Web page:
Ever wondered what’s it like to work at Syntelli? Read below to learn about one of our intern’s experience this past summer!
Enter Sidhant Uthra:
Over the past few weeks, I have been interning at Syntelli Solutions. To be honest, I didn’t know what to expect on the first day. I walked in to the office not knowing anyone, what I was going to be doing, or even what exactly data analytics was besides literally analyzing data in some shape or form. To my pleasant surprise, it was something I truly enjoyed and something I learned a lot from. And as I sit at my desk typing my final blog post on one of my last days here, I realize how invaluable the practice of data analytics is in today’s data and information driven world.
Flashback to my first few days and I was in the conference room learning the basics of the R statistical programming language and how it’s utilized in Spotfire as TERR (TIBCO Enterprise Runtime for R), from Mario Carloni, one of the data scientists at Syntelli. At first, it was quite confusing, but I tried my best to understand it until I installed the Spotfire and R Studio softwares on my computer, and was able to try everything out for myself. This is when it all clicked and I was actually doing real data analytics work on my own. Our first analysis was using the US Census API and created data visualizations to determine patterns and differences among all the US states. When the map of the US was made and it showed various statistics for each state, it was pretty amazing to see what I had done and made me ponder about the potential of the insights I could gain from the data. However, an even better surprise project was waiting to be assigned to me the next day.
As I continued to research different functionalities in R and Spotfire, Shikha Kashyap, the VP of technology at Syntelli, walked into the room where my co-intern and I were sitting and assigned us our new project. We were going to use the Twitter REST API to analyze tweets and figure out what types of information we could extract from it. Coincidentally, our internship took place during one of the world’s most hyped and grandiose events, the FIFA World Cup. So we set to work researching how to work the Twitter API. After having researched it, we typed in the command to extract all Tweets pertaining to #WorldCup during the last 60 seconds and watched as the tweets formulated a data table with all of the various information associated with each tweet. Amazed at the information available to us, we then converted the data tables into files that could be read by Tableau, another data visualization software. Using this software, we were able to organize the data and create visualizations based on retweet count per nation and per language and various other situations. I am truly amazed about the information available for our expansive yet interconnected world.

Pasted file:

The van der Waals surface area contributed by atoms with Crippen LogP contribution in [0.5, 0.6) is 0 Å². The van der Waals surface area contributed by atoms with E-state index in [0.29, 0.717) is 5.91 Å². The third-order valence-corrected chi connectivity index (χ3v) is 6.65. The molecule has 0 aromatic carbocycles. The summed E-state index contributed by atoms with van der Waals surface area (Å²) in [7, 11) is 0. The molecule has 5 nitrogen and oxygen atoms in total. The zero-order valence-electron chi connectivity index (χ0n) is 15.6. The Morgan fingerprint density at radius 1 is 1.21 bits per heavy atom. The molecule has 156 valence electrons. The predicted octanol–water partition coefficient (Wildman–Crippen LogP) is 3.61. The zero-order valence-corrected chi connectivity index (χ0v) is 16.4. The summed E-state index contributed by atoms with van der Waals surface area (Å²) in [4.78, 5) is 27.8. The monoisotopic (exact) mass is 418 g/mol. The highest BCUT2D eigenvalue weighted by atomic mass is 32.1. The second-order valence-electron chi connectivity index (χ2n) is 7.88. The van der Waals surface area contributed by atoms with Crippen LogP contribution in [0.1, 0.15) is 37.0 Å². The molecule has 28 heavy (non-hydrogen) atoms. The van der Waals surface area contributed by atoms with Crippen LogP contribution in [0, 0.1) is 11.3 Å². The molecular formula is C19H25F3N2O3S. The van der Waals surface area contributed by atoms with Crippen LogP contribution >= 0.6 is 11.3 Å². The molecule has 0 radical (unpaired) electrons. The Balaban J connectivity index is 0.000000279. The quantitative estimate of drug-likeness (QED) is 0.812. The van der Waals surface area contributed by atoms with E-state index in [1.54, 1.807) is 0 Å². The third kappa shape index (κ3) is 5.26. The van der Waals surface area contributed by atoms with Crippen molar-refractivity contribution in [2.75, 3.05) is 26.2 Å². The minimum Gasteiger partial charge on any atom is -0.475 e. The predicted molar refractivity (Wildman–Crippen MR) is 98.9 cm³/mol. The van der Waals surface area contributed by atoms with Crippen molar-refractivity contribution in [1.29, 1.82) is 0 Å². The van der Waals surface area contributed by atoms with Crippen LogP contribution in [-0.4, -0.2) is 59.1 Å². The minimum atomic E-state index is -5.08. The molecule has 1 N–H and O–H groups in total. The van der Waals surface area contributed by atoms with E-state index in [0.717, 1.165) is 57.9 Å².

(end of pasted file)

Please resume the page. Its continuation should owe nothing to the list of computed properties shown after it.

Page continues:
As if this wasn’t thought-provoking enough, we were then given the task of figuring out how to live-stream the tweets and perform sentiment analysis on the tweets from the Netherlands vs. Brazil game to see how fans reacted to the game in real-time. Hence began the research on how the streamTwitter function worked and the commands for how to extract different types of information and how to assign a sentiment score to each tweet. We had to find positive and negative dictionaries with assigned sentiment scores and match them to the tweets to assign the scores themselves, in R of course. After having created the file constituting of all this information, we then imported the data into Tableau and Spotfire and created visualizations showing how each respective country reacted to the game.
Seeing this visualization truly made me wonder about the possibilities with this sort of data in different applications. What if this was used by companies to determine whether or not their business practices were being perceived positively or negatively in various countries? Many products and services could then be improved and tailored for that particular environment. This would allow for consumers to have products and services that better suit their needs which ultimately would generate more revenue for the company. After discussing our findings with Rishi Bhatnagar, the company’s CEO, we realized not only the potential for data analytics to transform companies but his vision for Syntelli as well.
Data analytics is truly essential for companies to perform. It is imperative to understand how customers and businesses can interact in today’s hi-tech world. As I transition to my first year of college at the University of North Carolina at Chapel Hill, I may even further involve myself with data analytics – maybe some research, classes, or other work. This was all thanks to my internship at Syntelli. I have learned that such companies or divisions are imperative to business practices. The work that Syntelli does is forward-thinking and indispensable. If I ever need more advice on data analytics in the future, I know where to go.
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